By Alec Medine
The COVID-19 pandemic has fostered a worrying resurgence in authoritarian behavior and popular sympathy for autocracy, encouraged by the theory that authoritarian regimes handle such crises significantly better than democracies. Authoritarian regimes, the story goes, can enact sweeping and decisive action quickly while democracies flounder in debate and excessive bureaucracy as citizens fall prey to illness. To its detractors, these aspects of democracy are a needless waste of time when the country is in danger. However, these assumptions are as dangerous as they are untrue; democracies have been tremendously successful at handling the pandemic, and the democracies which have struggled with the virus have faltered because their response was hindered by their authoritarian tendencies.
The world’s oldest continuous democracy, the United States, failed to combat the virus, which effectively shocked the democratic world. However, America’s problems with COVID-19 have little to do with its democratic institutions. Instead, they are largely the result of opportunistic political leaders who have attempted to erode the impartiality and transparency of scientific agencies by obfuscating, manipulating, and hiding the data surrounding infection and death rates, all of which are hallmark authoritarian tactics.
At the same time, this behavior is not exclusive to the United States. Brazil has also suffered horribly as its government has withheld COVID-19 data from their citizens. International authoritarians are learning a bad lesson from China – that you can fake your way to success at fighting the virus by hiding and doctoring statistics surrounding COVID-19 in your country. A dictatorship like China may be able to act decisively by building special COVID hospitals practically overnight, but such drastic actions leave little time for planning or deliberation (it was no surprise, then, when these shoddy constructions tragically began to collapse). Autocrats have also taken advantage of the crisis to entrench their power. For example, Viktor Orban, the Prime Minister of Hungary, used the pandemic to gain emergency powers to rule by decree to ostensibly curb the pandemic, destroying any vestige of democracy the Central European nation once had.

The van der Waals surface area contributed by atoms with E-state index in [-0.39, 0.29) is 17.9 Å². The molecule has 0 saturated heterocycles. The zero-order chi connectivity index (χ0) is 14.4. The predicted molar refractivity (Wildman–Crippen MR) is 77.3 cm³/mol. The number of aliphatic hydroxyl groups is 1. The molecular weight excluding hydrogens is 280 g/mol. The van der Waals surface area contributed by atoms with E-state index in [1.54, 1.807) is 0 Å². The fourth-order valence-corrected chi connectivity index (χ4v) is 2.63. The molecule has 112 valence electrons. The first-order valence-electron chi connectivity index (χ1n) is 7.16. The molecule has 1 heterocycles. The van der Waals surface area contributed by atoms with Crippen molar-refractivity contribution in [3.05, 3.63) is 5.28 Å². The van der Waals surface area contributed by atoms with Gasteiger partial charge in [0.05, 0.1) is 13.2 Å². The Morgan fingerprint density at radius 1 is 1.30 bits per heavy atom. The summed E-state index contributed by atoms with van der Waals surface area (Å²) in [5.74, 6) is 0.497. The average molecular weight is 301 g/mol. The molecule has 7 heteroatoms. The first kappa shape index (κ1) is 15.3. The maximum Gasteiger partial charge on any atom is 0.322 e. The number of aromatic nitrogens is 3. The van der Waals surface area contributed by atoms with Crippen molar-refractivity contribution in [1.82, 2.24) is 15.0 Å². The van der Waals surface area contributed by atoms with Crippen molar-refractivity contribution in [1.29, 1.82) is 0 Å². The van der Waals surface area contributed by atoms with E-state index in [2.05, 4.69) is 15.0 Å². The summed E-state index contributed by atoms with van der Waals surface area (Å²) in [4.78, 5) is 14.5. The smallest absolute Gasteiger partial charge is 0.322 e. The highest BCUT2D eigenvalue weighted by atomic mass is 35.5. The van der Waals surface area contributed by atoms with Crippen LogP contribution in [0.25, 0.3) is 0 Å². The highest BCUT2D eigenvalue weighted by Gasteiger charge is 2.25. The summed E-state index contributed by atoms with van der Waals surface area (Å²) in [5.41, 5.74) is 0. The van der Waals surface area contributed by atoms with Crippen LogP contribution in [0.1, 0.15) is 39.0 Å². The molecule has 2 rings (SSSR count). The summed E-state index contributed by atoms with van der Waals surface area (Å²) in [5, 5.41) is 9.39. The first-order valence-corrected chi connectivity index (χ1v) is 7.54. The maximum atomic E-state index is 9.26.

The democracies that did the best at keeping their citizens safe from the virus were governments that were clear and honest about their disease statistics from the beginning. South Korea, touted universally as a success during the pandemic, built that success upon transparent statistics and accessible information on the virus and testing, as well as diligent care for the infected and a general sense of public trust. On the other hand, the United States has tried to keep infection statistics down by deliberately making testing less available. Leaders cannot pretend the virus away; artificially deflating numbers keeps nobody safe.
Sweden’s approach to the pandemic has been a testament to the critical role of trust between a government and its citizens in combating the virus. The Swedish government was able to successfully avoid imposing a hard lockdown, instead trusting its citizens to follow social distancing guidelines. In a country where citizens have a strong sense of societal solidarity and feel that they have a voice in their own government— two cornerstones of democracy—citizens are more likely to follow public health guidelines.
This pandemic could (and should) be an opportunity for democracy to triumph. We must resist the temptation to believe that the decisive action of strongmen is an effective way to defend public health. Instead, we must embrace our democratic values and work as citizens to protect one another both from the ills of the virus and the evils of authoritarianism.